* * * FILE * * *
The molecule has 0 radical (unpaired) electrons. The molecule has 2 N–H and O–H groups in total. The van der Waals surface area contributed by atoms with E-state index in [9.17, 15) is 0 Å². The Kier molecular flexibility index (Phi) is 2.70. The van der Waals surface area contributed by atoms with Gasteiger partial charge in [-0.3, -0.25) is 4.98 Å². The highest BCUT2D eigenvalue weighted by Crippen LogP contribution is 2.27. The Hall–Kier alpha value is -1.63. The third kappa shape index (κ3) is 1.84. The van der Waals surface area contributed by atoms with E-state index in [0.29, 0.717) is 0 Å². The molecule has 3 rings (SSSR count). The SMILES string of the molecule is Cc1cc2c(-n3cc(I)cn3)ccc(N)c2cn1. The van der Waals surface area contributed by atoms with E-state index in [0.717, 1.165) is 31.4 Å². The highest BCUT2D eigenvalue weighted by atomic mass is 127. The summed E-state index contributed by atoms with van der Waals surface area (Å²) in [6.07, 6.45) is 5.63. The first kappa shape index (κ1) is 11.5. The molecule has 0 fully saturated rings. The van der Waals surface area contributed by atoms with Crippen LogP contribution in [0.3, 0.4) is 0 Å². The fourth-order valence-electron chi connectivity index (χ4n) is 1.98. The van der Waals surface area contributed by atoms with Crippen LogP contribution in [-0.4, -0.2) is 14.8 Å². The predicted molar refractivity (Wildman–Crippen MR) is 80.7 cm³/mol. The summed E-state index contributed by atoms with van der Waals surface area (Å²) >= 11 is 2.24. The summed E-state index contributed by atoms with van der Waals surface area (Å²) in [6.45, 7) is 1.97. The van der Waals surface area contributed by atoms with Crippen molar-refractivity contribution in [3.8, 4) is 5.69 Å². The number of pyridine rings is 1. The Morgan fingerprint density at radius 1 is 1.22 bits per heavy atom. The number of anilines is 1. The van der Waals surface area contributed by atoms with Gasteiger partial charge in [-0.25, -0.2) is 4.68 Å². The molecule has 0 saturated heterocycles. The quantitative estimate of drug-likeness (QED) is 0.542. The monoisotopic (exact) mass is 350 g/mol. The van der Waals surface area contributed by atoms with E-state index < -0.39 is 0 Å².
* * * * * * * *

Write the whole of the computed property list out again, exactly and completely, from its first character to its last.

The molecule has 0 radical (unpaired) electrons. The molecule has 2 N–H and O–H groups in total. The van der Waals surface area contributed by atoms with E-state index in [9.17, 15) is 0 Å². The Kier molecular flexibility index (Phi) is 2.70. The van der Waals surface area contributed by atoms with Gasteiger partial charge in [-0.3, -0.25) is 4.98 Å². The highest BCUT2D eigenvalue weighted by Crippen LogP contribution is 2.27. The Hall–Kier alpha value is -1.63. The third kappa shape index (κ3) is 1.84. The van der Waals surface area contributed by atoms with E-state index in [0.29, 0.717) is 0 Å². The molecule has 3 rings (SSSR count). The SMILES string of the molecule is Cc1cc2c(-n3cc(I)cn3)ccc(N)c2cn1. The van der Waals surface area contributed by atoms with E-state index in [0.717, 1.165) is 31.4 Å². The highest BCUT2D eigenvalue weighted by atomic mass is 127. The summed E-state index contributed by atoms with van der Waals surface area (Å²) in [6.07, 6.45) is 5.63. The first kappa shape index (κ1) is 11.5. The molecule has 0 fully saturated rings. The van der Waals surface area contributed by atoms with Crippen LogP contribution in [0.3, 0.4) is 0 Å². The fourth-order valence-electron chi connectivity index (χ4n) is 1.98. The van der Waals surface area contributed by atoms with Crippen LogP contribution in [-0.4, -0.2) is 14.8 Å². The predicted molar refractivity (Wildman–Crippen MR) is 80.7 cm³/mol. The summed E-state index contributed by atoms with van der Waals surface area (Å²) >= 11 is 2.24. The summed E-state index contributed by atoms with van der Waals surface area (Å²) in [6.45, 7) is 1.97. The van der Waals surface area contributed by atoms with Crippen molar-refractivity contribution in [3.8, 4) is 5.69 Å². The number of pyridine rings is 1. The Morgan fingerprint density at radius 1 is 1.22 bits per heavy atom. The number of anilines is 1. The van der Waals surface area contributed by atoms with Gasteiger partial charge in [-0.25, -0.2) is 4.68 Å². The molecule has 0 saturated heterocycles. The quantitative estimate of drug-likeness (QED) is 0.542. The monoisotopic (exact) mass is 350 g/mol. The van der Waals surface area contributed by atoms with E-state index < -0.39 is 0 Å².